Skip to main content

The Simple Invitation to Prayer

"What has helped me?"

Our commitment as a church is to advance the Gospel as a Kingdom family. As we drill down on advancing through small steps and simple invitations, Lumumba was preaching out of Revelation and asked the question, "What has helped me in sharing the word of my testimony?" I was particularly caught by his first point of prayer.

Jesus taught us to pray. Prayer is unique to humankind and a primary indicator of the faithfulness of God's people. God hears every prayer. It is transformational, impactful, good for the soul, empowered by the Spirit, and necessary for our intimate relationship with the Creator of the universe.

Yet we often treat it as a daily chore.

When prayer becomes an after thought for me I begin to forget who I am in Christ, that I have been called and sent by God, and what I have been sent to do. When my prayer life is weak it becomes a laundry list of what I hope God will do for me instead of remembering who He is and listening to what He has to say. Prayer must be my first response, my last resort, and a vital aspect of everything in between.

For Lumumba, he is now at a place where he can see that God has often answered his prayers by sending relationships. Those who mentored him, listened to him, and cared enough to spend time with him. Now he carries on that mission with the new friends he encounters (by the way, how great is it that Lumumba refers to everyone he teaches as his friends?). Prayer is the most powerful weapon on earth. Yet, how focused do I become on whether God is answering my prayers that I forget He might be positioning me as the answer for someone else? As the church, we are God's chosen agent in this time and place.

When I pray, I need to remember to ask God to keep me mindful of others. Loving my neighbor is not the decision to approve of their existence or tolerate their presence but to care enough to listen, spend time, and build relationship that they may see the work of Christ and the truth of the Gospel in my life. That relationship may lead to a simple invitation to meet the church family or a small act of kindness, but the most profound first step I can take is to begin with prayer. The more frequently I talk to God the more my prayers shift to an outward focus. Not just to lay down what I hope for but to listen to what He would ask of me.

Comments

Popular posts from this blog

What should I do for Lent?

Be led by the Spirit, practice discipline, reflect on Jesus, and listen.


Lent is a traditional time of 40 days to prepare the Church for Easter. There is a liturgical build toward Passion Week and all of it culminates in celebrating Jesus rising from the dead. The time period is set in recognition of the time Jesus was led into the wilderness prior to His public ministry.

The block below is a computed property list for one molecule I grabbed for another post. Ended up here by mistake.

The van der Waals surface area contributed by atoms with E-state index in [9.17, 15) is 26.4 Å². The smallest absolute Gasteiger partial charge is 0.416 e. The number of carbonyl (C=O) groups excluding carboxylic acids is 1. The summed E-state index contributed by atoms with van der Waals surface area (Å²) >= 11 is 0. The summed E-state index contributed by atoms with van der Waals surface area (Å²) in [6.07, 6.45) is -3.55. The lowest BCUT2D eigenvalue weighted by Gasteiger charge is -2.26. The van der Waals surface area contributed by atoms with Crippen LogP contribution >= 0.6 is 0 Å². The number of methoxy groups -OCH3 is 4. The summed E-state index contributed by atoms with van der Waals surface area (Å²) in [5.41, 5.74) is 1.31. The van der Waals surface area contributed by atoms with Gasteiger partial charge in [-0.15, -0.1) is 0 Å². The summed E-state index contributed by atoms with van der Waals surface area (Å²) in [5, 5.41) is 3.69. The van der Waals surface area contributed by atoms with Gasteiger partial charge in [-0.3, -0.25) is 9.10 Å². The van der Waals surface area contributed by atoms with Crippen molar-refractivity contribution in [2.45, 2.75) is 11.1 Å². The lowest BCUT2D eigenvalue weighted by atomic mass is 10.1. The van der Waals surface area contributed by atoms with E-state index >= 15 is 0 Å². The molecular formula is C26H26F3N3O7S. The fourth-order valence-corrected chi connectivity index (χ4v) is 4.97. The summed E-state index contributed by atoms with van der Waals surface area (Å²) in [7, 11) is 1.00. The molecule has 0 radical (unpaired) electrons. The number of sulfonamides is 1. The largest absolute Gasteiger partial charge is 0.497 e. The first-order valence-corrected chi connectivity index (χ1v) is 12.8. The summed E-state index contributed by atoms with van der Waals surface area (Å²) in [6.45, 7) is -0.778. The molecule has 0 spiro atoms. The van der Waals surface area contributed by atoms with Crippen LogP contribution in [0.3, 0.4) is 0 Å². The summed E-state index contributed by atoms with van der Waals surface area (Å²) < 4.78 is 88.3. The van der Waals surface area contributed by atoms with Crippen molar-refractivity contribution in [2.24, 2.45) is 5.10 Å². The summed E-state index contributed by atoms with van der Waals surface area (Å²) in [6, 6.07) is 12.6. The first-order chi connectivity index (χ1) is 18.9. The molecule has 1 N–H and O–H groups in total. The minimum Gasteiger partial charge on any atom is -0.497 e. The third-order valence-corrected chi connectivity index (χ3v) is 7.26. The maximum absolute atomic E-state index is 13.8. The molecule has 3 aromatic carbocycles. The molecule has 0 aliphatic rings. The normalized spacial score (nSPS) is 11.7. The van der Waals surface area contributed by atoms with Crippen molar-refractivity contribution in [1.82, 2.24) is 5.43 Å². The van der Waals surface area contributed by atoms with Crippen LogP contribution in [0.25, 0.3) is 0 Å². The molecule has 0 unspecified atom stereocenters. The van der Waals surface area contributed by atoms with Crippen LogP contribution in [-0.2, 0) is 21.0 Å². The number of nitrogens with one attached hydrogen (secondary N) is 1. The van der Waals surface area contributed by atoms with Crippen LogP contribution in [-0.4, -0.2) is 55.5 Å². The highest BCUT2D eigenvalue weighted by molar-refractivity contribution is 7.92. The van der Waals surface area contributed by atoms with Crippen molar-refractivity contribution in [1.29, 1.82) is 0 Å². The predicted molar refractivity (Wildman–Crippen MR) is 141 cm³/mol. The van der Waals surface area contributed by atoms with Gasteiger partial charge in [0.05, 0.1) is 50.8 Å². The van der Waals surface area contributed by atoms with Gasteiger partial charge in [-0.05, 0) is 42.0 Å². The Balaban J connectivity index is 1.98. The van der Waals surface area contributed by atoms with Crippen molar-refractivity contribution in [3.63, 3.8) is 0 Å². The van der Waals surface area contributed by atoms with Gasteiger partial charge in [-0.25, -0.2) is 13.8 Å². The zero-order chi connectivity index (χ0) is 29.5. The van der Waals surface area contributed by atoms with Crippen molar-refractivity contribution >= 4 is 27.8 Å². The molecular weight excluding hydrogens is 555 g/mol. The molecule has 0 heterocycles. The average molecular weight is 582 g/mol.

Matthew 4:1
    Be led by the Holy Spirit. As a follower of Christ it is difficult for me to avoid the imperative of listening to the Comforter. The One who was sent to come alongside humanity is still the One who leads the Church. To prepare myself for Easter, what can I do to engage in this practice?

Matthew 4:2
    It is common to fast during these 40 days. I have heard it taught that there are two types of spiritual discipline: engagement and abstinence. In order to set this time apart perhaps I should be led by the Spirit in my decision to practice a spiritual discipline that will focus and elevate this period i…

Peeling the Onion

Every layer of bias brings tears to my eyes.

There is nothing easy about having the Holy Spirit reveal the ways in which I think I am better than others. Neither is it comfortable to see how often I compare myself negatively to those around me. While the process of detaching those layers is painful, the end result is a newfound freedom. Only the Holy Spirit can work on me in this way.

The funny thing is, I once played the role of a certain big, green ogre in a musical. In that show, he tries to explain how complicated he is by describing himself as an onion. NOT that he's smelly, but you'll understand him better if you just accept that he has lots of layers. This was a way to explain away his behavior, and justify himself believing that he was better off living outside of community.

How good have we become at self-deception?

The most painful layer of "better than-ism" exposed last week in the preaching was in regards to God, Himself. Sure, I thought of how I might ju…

Eternal Boredom...

Will living for eternity in heaven get boring?

This is an interesting thought that I have heard from a couple of people in the past few weeks. Two Sundays ago, while proclaiming Psalm 23, I said that the idea of dwelling in the house of the Lord forever was a difficult concept during this "Stay Home" season. Then this past Sunday, Ty was proclaiming Psalm 27 and the same phrase was repeated!

Oh, that I may dwell in the house of the Lord all the days of my life?

First of all, it is astounding to meditate on the fact that when I consider "all the days of my life" they extend throughout eternity. There is now, in Christ, no separation between my days under the sun and my days in the fullness of His presence. That idea alone ignites my imagination and challenges my limited concept of time.

Next, how can I possibly fathom the dimensions of "the house of the Lord?" This is a location unlike any other. God is both outside of time and space, yet able to be tangib…